I’ve learned this and that from Cuteness concerning how to brew a decent cup of joe; use filtered water, freshly ground beans or beans stored in the freezer up to two weeks, and a decent syrup such as one by Torani. Many will tell you that a French Press also helps, and while I do have one, on an impulse (and since it was on sale) I bought a Sowden Oskar SoftBrew Coffee Maker from ThinkGeek. Both the French Press and the SoftBrew Coffee Maker are quite similar, for they both are used to brew coffee without a paper filter, which allows the brew to retain some of the flavors of the beans that would otherwise be lost. With both brewers, ground beans are measured out and dumped into the brewer. Hot water is then poured in, the brew is left to sit for a few minutes, and then it’s done. The design difference is how each brewer filters the grounds from the beverage; the French Press has a plunger that is pressed into the container, while the SoftBrew Coffee Maker uses a cylindrical filter that has tiny pores. Both are perfectly capable coffee makers, but I’ve had the chance to use them enough to draw some comparisons.
Ultimately, the coffee made by each brewer is, in my opinion, the same. Both filtration methods keep most of the ground beans out of the beverage, even grinds as fine as one level coarser than an espresso grind, which I haven’t tried yet. Both brewers do allow some sediment to get through, but those sediments fall to the bottom of the cup. Also, both methods are fine for brewing just one to several cups of coffee. There may be some advantage with the French Press since you can press down on the brew, but I doubt it makes a difference unless you have quite a bit of coffee grounds in the brewer (but I may be wrong). Also, you can see into the French press, which might be useful for brewing tea. Both brewers can alternatively be used as tea strainers. Otherwise, the SoftBrew Coffee Maker does have some advantages since it’s easier to control how long you brew and it’s easier to clean. You can remove the filter from the SoftBrew Coffee Maker and control the brew time that way, whereas with the French Press you need to pour out the coffee into another container. Of course, this isn’t really that big of a deal, particularly if you’re only brewing one or two cups. It’s also a bit easier to dump the used grounds from the SoftBrew Coffee Maker, since more of the liquid is removed from around the grounds.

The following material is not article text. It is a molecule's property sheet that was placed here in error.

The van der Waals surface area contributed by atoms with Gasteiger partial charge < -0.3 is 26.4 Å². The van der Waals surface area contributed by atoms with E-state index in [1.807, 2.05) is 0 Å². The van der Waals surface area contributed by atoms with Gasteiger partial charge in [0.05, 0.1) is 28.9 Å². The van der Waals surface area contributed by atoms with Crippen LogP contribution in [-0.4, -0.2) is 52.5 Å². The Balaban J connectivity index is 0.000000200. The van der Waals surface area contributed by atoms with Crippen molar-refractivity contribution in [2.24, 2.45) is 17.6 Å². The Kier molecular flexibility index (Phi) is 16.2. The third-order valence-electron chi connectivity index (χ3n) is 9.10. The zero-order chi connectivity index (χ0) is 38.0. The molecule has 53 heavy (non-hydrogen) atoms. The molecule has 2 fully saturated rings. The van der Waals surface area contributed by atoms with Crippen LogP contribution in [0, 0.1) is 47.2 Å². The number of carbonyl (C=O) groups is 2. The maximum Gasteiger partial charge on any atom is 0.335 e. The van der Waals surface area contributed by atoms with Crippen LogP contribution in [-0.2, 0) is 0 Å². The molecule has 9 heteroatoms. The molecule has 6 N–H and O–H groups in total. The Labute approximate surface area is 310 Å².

The appearance of each is a subjective matter, but I do prefer the look of the Softbrew Coffee Maker. It is a bit plain, but I imagine you could paint the porcelain. I’ve gone the extra mile and put a ThinkGeek sticker on mine.
I use my Softbrew Coffee Maker for its convenience, but I don’t think it’s worth purchasing if you already have a French Press, particularly since the Softbrew Coffee Maker is more expensive. I bought mine on sale from ThinkGeek for $25, and Amazon matched that price until ThinkGeek no longer offered it, but now it would cost around $60. If you don’t have either brewer and would like to get into brewing coffee without a paper filter, I would recommend that you consider the SoftBrew Coffee Maker, but you can’t go wrong with a French Press, either.